Two other mechanisms that could have an impact on the component after HIP are friction and gravity: The base components of the HIP unit cause a counterforce to the shrinkage of the body. This counterforce impedes the shrinkage. Also, gravity acting on the powder particles influences the deformation. These results are strong evidence that gravity and friction need to be taken into consideration in HIP simulation.
HIP as post-build densification treatment in Additive Manufacturing
A paper, from Johannes Kunz, Anke Kaletsch and Christoph Broeckmann (RWTH Aachen University, Germany), then focused on the more “standard” combination of the two technologies, with HIP being used as a post-build densification treatment. The reported study was aimed at assessing the influences of both the HIP treatment and build position on the SLM platform on the derived mechanical properties.
In the study, the powder used was a type 316L stainless steel with a material density of 7.91 g/c m3 and a chemical composition as shown in Table 3. This powder was manufactured by gas atomisation by Carpenter Powder Products Inc. The powder particles had spherical or nearly spherical shapes with some satellite particles. The powder size distribution was determined and exhibited d10 = 30.9 µm , d50 = 42.2 µm and d90 = 60.2 µm, thus showing a shifted and closer particle distribution than that commonly used in SLM powders. A bulk density of 4.15 g/ cm³ was determined. In an earlier study by the same authors, the fatigue strength was determined by rotating bend fatigue testing. The staircase procedure with a surviving level of 107 cycles was applied. The fatigue strengths were determined for a fracture probability of 50%. The fatigue strengths, σA,50, were around 305 MPa in the as-built condition and around 338 MPa after HIP.
In this further study, SLM was carried out using a SLM 100 machine (Realizer GmbH), working with a Ytterbium 200 W fibre laser and a layer thickness of 50 µm. Scanning parameters, such as laser power, laser focus, scanning speed and hatch strategy, were defined for the support structure, outer boundaries and inner areas. These parameters were optimised with respect to density. The density-optimised set of parameters led to a sample density of 7.91 g/cm³. During the process, argon was used as the process gas. Fig. 6 shows the schematic setup of the building chamber in the SLM process.
For the mechanical test programme, highly filled building plates were produced, with 36 cylinders or 25 cuboid samples produced on each building plate. The post-build HIP cycle was carried out at a temperature of 1125°C, a pressure of 100 MPa and a dwell time of 3 h.
Tensile tests, rotating bend fatigue tests and Charpy impact tests were performed. As the focus of this study was on the influence of building position and HIP post treatment on the bulk material properties, the original SLM specimen surfaces were removed by machining. The cylinders manufactured by SLM were machined to the sample geometry, shown in Fig. 7 (a).
In the SLM condition, the average tensile strength of all samples was determined as 583.6 ± 46.2 MPa and the average uniform elongation as 24.2 ± 11.4%. Fig. 8 shows the tensile strength and uniform elongation as a function of the position on the plate. The lines represent samples at the back, middle and front from left (position 1) to right (position 3) on the plate. In the middle and back positions, only small variations are visible. The front line positions 2 and 3 show the lowest values of elongation. The tensile strength drops significantly in position 3. This position is characterised by having the largest distance from the rotation axis of the recoater.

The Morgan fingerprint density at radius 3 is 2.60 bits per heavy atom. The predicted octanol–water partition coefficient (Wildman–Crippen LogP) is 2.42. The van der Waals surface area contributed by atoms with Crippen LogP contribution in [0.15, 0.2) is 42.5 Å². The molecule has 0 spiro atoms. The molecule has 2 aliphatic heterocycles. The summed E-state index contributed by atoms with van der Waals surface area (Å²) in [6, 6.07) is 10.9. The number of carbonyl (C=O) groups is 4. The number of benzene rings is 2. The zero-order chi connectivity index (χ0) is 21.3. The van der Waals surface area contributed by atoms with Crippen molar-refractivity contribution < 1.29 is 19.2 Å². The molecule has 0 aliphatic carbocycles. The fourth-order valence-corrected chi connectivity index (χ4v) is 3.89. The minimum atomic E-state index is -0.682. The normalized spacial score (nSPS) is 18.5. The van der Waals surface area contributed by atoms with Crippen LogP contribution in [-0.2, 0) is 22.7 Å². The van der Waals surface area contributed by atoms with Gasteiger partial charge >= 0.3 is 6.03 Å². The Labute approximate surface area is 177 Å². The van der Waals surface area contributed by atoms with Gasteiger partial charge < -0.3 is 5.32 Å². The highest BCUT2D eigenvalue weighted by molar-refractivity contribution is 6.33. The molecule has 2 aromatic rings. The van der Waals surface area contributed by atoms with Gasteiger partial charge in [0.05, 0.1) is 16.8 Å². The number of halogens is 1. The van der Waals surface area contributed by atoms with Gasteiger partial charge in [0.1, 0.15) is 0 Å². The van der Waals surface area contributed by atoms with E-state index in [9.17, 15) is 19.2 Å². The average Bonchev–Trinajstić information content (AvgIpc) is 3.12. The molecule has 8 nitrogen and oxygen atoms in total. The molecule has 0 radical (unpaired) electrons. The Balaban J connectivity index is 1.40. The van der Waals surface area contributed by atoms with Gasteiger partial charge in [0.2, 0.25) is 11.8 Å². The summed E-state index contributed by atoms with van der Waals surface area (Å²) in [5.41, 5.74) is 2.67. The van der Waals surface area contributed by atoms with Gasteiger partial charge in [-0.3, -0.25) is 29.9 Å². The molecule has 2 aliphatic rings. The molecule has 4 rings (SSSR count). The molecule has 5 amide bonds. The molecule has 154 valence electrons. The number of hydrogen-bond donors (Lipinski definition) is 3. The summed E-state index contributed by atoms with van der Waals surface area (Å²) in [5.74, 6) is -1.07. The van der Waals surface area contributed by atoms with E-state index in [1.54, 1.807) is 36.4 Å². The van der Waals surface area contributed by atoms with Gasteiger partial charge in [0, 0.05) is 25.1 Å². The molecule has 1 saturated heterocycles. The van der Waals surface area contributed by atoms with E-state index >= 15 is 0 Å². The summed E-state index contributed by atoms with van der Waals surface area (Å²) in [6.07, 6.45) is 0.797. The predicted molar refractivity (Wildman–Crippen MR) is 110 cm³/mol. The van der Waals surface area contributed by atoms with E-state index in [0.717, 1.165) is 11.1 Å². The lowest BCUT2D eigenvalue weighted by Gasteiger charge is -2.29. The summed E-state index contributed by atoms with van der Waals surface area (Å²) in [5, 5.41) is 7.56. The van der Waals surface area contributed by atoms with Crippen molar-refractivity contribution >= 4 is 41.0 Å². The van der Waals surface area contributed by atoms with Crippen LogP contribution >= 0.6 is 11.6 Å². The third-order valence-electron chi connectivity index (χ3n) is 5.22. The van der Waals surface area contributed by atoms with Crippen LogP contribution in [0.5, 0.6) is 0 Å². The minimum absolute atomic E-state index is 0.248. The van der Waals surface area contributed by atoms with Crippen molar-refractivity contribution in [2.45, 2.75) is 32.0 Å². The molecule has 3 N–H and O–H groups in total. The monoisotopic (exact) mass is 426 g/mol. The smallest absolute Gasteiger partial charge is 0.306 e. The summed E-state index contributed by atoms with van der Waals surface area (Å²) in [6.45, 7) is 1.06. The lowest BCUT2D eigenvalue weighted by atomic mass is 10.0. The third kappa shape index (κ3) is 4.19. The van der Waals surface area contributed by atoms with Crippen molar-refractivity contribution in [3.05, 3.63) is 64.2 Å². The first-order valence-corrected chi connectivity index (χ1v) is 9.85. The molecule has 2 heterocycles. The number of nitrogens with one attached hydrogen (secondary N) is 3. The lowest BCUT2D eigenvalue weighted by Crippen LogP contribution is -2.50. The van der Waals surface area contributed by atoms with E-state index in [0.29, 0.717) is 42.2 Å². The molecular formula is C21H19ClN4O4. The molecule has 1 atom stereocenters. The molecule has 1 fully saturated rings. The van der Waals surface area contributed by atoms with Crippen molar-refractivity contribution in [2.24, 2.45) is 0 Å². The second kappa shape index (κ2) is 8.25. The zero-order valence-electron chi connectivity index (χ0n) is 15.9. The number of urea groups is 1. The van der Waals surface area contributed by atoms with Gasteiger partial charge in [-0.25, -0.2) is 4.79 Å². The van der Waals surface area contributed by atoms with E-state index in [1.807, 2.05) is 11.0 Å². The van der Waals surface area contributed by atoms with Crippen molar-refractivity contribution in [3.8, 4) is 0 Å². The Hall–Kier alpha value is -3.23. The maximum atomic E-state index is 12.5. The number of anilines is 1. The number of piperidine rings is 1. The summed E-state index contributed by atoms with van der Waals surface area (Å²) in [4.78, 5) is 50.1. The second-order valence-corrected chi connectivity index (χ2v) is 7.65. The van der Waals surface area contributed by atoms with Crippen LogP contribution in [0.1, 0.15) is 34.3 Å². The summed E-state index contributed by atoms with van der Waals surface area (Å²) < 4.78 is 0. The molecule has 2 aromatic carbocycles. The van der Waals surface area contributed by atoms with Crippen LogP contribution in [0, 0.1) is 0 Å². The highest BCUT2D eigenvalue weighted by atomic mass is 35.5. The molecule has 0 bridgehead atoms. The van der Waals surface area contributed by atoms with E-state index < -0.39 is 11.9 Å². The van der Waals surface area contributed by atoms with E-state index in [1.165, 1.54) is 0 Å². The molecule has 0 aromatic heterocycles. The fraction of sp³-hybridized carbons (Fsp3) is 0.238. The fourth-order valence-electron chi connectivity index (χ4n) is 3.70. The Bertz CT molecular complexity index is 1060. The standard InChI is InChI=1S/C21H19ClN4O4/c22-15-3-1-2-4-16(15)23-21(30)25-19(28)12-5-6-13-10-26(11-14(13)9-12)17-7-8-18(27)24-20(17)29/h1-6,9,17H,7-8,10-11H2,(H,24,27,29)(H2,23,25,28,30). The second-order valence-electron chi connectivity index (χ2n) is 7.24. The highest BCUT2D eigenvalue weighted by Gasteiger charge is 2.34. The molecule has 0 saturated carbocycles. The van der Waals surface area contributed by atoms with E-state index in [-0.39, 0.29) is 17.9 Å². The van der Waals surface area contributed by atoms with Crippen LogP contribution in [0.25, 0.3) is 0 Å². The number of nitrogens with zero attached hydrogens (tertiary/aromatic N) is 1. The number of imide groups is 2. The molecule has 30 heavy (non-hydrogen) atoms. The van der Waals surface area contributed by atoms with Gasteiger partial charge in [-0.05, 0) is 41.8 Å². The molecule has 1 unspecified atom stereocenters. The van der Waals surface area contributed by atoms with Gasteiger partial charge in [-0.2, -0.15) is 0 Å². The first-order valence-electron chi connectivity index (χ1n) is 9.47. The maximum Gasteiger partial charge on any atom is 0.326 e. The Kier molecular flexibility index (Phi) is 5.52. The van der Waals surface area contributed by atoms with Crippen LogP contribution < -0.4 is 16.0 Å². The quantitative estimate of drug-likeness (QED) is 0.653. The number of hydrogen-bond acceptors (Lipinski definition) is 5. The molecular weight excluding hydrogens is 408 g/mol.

Table 4 shows proof stress Rp0.2, ultimate tensile strength Rm, uniform elongation Ag and fracture elongation Af of the samples in the as-built and HIPed conditions. After HIP, a tensile strength of 577.5 ± 5.1 MPa, a uniform elongation of 56.2 ± 2.9% and a fracture elongation of 73.7 ± 5.6% were measured. It was therefore evident that the large scatter in properties could be reduced by HIP.
For the determination of the fatigue properties, rotating bending tests were carried out with a stress ratio of R = -1. The cylindrical samples were machined to the sample geometry as shown in Fig. 7 (b). The tests were performed with a frequency of about 100 Hz. The stress amplitude was set at 310 MPa for the as-built condition and 340 MPa for the HIPed condition. These values were slightly above the fatigue strengths determined in the prior study. The survival level was set at 107 cycles. Surviving samples were tested again at a higher stress level. The fracture origins were identified by Scanning Electron Microscopy (SEM) analysis.
In the fatigue testing, only one sample in the as-built condition fulfilled the survival level of 107 cycles.
Table 5 and Table 6 show the average surviving cycles of premature failures in different areas of the building plate. The values were taken from the centre 2 x 2, the centre 4 x 4 area and the 2 x 2 corners. Additionally, an average over the entire building plate is given, excluding those locations that were used in the tensile tests. Closer to the outer area, the average surviving cycle number is reduced. The front right corner exhibits a tendency to low cycle numbers.
After HIP, at a stress level of 340 MPa, five samples broke before fulfilling the survival level demand. The broken samples had an average cycle number of 1,788,600 ± 936,242. At a stress level of 380 MPa, five samples reached the survival level demand. The average cycle numbers of the failures are 143,000 ± 101,008. After HIP, no obvious dependency between the number of cycles survived and the building position could be observed.
Fracture analysis, using SEM and EDX, on premature failures has attributed the fracture origin to two main defects, pores and oxidation phases. EDX analysis on the oxides showed the constituents to be mainly silicon, chromium, manganese and oxygen.